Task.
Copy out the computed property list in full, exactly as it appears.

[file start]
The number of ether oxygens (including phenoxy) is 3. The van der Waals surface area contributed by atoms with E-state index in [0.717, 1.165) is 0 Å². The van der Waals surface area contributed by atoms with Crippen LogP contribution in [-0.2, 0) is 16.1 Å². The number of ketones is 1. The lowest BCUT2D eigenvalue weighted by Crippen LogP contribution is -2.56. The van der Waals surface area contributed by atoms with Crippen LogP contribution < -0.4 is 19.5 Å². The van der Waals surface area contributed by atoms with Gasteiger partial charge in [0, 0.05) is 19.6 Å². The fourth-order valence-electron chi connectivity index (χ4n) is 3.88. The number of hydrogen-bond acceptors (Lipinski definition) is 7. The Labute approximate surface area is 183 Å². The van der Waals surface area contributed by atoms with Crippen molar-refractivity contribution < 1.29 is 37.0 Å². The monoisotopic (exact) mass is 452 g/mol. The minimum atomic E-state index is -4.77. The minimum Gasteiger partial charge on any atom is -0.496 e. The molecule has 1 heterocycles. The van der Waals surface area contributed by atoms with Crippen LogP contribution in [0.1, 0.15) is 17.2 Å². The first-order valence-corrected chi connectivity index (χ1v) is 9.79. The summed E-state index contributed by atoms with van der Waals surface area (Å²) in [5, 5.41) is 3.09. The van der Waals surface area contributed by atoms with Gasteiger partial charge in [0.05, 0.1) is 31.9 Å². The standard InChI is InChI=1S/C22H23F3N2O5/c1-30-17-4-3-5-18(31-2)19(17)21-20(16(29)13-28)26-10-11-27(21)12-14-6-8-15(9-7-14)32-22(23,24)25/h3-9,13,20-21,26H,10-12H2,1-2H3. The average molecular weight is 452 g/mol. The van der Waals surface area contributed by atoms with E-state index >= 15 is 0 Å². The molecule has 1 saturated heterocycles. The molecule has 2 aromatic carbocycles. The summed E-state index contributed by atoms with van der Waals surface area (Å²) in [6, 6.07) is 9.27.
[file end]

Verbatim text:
The number of ether oxygens (including phenoxy) is 3. The van der Waals surface area contributed by atoms with E-state index in [0.717, 1.165) is 0 Å². The van der Waals surface area contributed by atoms with Crippen LogP contribution in [-0.2, 0) is 16.1 Å². The number of ketones is 1. The lowest BCUT2D eigenvalue weighted by Crippen LogP contribution is -2.56. The van der Waals surface area contributed by atoms with Crippen LogP contribution < -0.4 is 19.5 Å². The van der Waals surface area contributed by atoms with Gasteiger partial charge in [0, 0.05) is 19.6 Å². The fourth-order valence-electron chi connectivity index (χ4n) is 3.88. The number of hydrogen-bond acceptors (Lipinski definition) is 7. The Labute approximate surface area is 183 Å². The van der Waals surface area contributed by atoms with Crippen molar-refractivity contribution < 1.29 is 37.0 Å². The monoisotopic (exact) mass is 452 g/mol. The minimum atomic E-state index is -4.77. The minimum Gasteiger partial charge on any atom is -0.496 e. The molecule has 1 heterocycles. The van der Waals surface area contributed by atoms with Crippen LogP contribution in [0.1, 0.15) is 17.2 Å². The first-order valence-corrected chi connectivity index (χ1v) is 9.79. The summed E-state index contributed by atoms with van der Waals surface area (Å²) in [5, 5.41) is 3.09. The van der Waals surface area contributed by atoms with Gasteiger partial charge in [0.05, 0.1) is 31.9 Å². The standard InChI is InChI=1S/C22H23F3N2O5/c1-30-17-4-3-5-18(31-2)19(17)21-20(16(29)13-28)26-10-11-27(21)12-14-6-8-15(9-7-14)32-22(23,24)25/h3-9,13,20-21,26H,10-12H2,1-2H3. The average molecular weight is 452 g/mol. The van der Waals surface area contributed by atoms with E-state index >= 15 is 0 Å². The molecule has 1 saturated heterocycles. The molecule has 2 aromatic carbocycles. The summed E-state index contributed by atoms with van der Waals surface area (Å²) in [6, 6.07) is 9.27.